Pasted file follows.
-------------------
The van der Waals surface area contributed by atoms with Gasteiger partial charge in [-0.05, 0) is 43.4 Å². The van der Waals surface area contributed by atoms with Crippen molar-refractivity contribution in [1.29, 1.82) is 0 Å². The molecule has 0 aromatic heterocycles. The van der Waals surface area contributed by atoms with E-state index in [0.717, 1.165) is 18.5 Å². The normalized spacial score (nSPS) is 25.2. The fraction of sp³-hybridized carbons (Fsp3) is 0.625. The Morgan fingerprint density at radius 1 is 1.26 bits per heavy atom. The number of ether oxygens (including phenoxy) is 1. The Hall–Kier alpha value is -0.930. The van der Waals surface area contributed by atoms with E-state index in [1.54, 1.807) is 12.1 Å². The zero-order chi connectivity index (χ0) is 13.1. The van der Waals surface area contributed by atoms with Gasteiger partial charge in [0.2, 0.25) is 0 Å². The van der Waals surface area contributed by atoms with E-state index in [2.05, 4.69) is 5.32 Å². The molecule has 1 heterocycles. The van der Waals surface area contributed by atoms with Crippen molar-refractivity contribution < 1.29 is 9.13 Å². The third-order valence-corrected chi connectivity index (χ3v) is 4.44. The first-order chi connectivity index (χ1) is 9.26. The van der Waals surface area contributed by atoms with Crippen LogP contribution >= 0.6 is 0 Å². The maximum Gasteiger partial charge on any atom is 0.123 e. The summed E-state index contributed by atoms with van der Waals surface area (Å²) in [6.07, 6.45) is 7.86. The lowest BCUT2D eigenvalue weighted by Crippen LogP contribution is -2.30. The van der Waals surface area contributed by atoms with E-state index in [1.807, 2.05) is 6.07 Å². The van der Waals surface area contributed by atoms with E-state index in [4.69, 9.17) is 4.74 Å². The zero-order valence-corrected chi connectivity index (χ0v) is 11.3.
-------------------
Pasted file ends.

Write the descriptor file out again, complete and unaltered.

The van der Waals surface area contributed by atoms with Gasteiger partial charge in [-0.05, 0) is 43.4 Å². The van der Waals surface area contributed by atoms with Crippen molar-refractivity contribution in [1.29, 1.82) is 0 Å². The molecule has 0 aromatic heterocycles. The van der Waals surface area contributed by atoms with E-state index in [0.717, 1.165) is 18.5 Å². The normalized spacial score (nSPS) is 25.2. The fraction of sp³-hybridized carbons (Fsp3) is 0.625. The Morgan fingerprint density at radius 1 is 1.26 bits per heavy atom. The number of ether oxygens (including phenoxy) is 1. The Hall–Kier alpha value is -0.930. The van der Waals surface area contributed by atoms with E-state index in [1.54, 1.807) is 12.1 Å². The zero-order chi connectivity index (χ0) is 13.1. The van der Waals surface area contributed by atoms with Gasteiger partial charge in [0.2, 0.25) is 0 Å². The van der Waals surface area contributed by atoms with E-state index in [2.05, 4.69) is 5.32 Å². The molecule has 1 heterocycles. The van der Waals surface area contributed by atoms with Crippen molar-refractivity contribution < 1.29 is 9.13 Å². The third-order valence-corrected chi connectivity index (χ3v) is 4.44. The first-order chi connectivity index (χ1) is 9.26. The van der Waals surface area contributed by atoms with Crippen LogP contribution >= 0.6 is 0 Å². The maximum Gasteiger partial charge on any atom is 0.123 e. The summed E-state index contributed by atoms with van der Waals surface area (Å²) in [6.07, 6.45) is 7.86. The lowest BCUT2D eigenvalue weighted by Crippen LogP contribution is -2.30. The van der Waals surface area contributed by atoms with E-state index in [1.807, 2.05) is 6.07 Å². The van der Waals surface area contributed by atoms with E-state index in [4.69, 9.17) is 4.74 Å². The zero-order valence-corrected chi connectivity index (χ0v) is 11.3.